Abu Dhabi has started to look at new opportunities to reduce its carbon emissions using carbon capture technology. The Abu Dhabi National Oil Company or ADNOC claims to consider partnerships in CCS as the world is under pressure to increase climate change mitigation efforts.
“We continue to see it as a game changer, and we are very ready to partner with others within and even outside our industry to enable wider CCS adoption.” said the company’s Managing Director Al Jaber at a virtual CERAWeek panel session last week. Al Jaber is also the United Arab Emirates Minister of Industry and Advanced Technology.
“There is no credible way of reaching global climate goals without seriously advancing and ensuring the widespread adoption of carbon capture and storage,” said Mr Jaber. Right now the company hasn’t announced what type of partnerships it’s trying to form. However, Al Jaber has also mentioned exploring the potential of new fuels. He called fuels like hydrogen a “great promise as a close to zero-carbon fuel”.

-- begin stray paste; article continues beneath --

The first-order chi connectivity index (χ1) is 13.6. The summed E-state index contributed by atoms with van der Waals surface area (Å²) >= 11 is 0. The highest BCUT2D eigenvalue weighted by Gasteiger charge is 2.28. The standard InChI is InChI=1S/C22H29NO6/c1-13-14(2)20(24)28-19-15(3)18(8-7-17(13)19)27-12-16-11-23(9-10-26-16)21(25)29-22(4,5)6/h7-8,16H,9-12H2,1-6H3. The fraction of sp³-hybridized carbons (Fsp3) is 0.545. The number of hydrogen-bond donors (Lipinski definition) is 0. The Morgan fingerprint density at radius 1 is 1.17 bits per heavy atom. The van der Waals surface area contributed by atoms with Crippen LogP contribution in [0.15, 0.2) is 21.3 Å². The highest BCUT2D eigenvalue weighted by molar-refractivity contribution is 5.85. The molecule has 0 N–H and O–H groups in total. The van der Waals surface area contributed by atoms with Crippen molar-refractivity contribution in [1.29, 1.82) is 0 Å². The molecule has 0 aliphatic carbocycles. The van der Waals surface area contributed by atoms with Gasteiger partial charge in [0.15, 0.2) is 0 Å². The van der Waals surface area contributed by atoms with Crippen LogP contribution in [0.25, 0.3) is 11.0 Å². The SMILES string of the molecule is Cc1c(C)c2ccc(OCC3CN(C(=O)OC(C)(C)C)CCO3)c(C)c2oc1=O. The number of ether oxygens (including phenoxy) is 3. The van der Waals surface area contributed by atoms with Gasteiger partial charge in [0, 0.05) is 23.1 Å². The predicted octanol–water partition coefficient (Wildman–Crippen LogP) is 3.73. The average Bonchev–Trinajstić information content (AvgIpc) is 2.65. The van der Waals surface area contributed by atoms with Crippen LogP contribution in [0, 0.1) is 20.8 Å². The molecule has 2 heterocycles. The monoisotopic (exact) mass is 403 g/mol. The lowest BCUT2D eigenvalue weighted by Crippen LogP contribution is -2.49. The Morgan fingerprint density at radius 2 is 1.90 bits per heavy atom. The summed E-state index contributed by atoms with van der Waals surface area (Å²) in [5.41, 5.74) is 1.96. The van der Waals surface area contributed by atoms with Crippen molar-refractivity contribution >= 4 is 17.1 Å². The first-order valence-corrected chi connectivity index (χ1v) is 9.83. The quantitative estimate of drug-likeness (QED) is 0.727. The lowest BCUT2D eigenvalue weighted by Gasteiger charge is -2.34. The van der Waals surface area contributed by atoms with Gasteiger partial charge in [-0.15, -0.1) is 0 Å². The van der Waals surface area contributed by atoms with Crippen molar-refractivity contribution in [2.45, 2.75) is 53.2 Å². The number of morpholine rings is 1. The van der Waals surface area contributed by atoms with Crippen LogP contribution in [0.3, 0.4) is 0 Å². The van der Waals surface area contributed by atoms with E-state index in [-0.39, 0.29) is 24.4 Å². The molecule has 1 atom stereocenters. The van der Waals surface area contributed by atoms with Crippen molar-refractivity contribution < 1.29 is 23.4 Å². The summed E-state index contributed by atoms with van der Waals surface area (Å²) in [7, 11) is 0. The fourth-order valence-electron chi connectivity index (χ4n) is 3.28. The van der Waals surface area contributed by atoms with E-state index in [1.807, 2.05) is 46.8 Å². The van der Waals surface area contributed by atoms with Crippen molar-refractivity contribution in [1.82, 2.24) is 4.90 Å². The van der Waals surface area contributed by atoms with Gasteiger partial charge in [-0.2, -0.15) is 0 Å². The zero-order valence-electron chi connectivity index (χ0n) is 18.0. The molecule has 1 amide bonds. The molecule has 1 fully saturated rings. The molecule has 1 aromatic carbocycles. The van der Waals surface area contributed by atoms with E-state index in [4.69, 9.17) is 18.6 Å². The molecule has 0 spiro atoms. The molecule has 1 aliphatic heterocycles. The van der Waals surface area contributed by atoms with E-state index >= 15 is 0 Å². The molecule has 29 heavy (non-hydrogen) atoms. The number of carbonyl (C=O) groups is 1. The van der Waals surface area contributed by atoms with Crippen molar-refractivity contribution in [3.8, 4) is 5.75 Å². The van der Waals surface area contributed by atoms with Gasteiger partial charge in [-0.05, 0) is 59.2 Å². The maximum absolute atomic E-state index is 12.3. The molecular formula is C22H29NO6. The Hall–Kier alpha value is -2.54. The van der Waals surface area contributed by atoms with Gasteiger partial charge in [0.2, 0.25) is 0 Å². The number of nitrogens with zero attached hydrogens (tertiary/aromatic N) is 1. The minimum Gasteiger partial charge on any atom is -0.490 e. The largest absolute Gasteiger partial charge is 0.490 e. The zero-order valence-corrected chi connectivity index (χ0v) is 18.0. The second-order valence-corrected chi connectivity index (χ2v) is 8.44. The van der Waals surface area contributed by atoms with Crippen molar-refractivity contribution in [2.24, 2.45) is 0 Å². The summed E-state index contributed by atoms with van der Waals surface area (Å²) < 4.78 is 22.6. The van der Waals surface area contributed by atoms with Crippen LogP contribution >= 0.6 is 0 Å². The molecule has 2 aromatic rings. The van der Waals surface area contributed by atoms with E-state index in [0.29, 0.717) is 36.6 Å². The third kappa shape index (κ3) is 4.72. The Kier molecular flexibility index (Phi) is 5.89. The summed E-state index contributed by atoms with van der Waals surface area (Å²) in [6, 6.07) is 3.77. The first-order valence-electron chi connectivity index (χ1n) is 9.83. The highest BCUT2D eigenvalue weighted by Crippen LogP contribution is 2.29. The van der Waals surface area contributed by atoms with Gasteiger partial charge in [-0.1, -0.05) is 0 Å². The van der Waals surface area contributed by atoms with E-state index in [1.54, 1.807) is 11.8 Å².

ADNOC Leads Abu Dhabi Carbon Capture
A driver for the company is its mission to cut its carbon intensity by a further 25% over the next 10 years. That goal is in line with the United Arab Emirates’s climate targets. Since oil production capacity is projected to increase in the coming years, the company extends the capacity of the plan to cut emissions. It aims to capture 5 million tons of CO2 every year by 2030.
To achieve that, the company partnered with oil major Total in November 2020. They will explore joint research and development in the areas of CO2 emission reductions and CCUS. The companies signed an agreement deemed to bring together the best-in-class low carbon technologies from ADNOC and Total.
ADNOC also says its Al Reyadah – Abu Dhabi carbon capture facility, can capture 800,000 tons of CO2 annually. Al Reyadah is the world’s first fully commercial CO2 capture project from the iron and steel industry for oil fields.
The CCS technology is still being evaluated and debated for its environmental, economic, and technical aspects. However, this new technology is seen as a game changer among CO2 emissions reduction approaches across the world and the Middle East.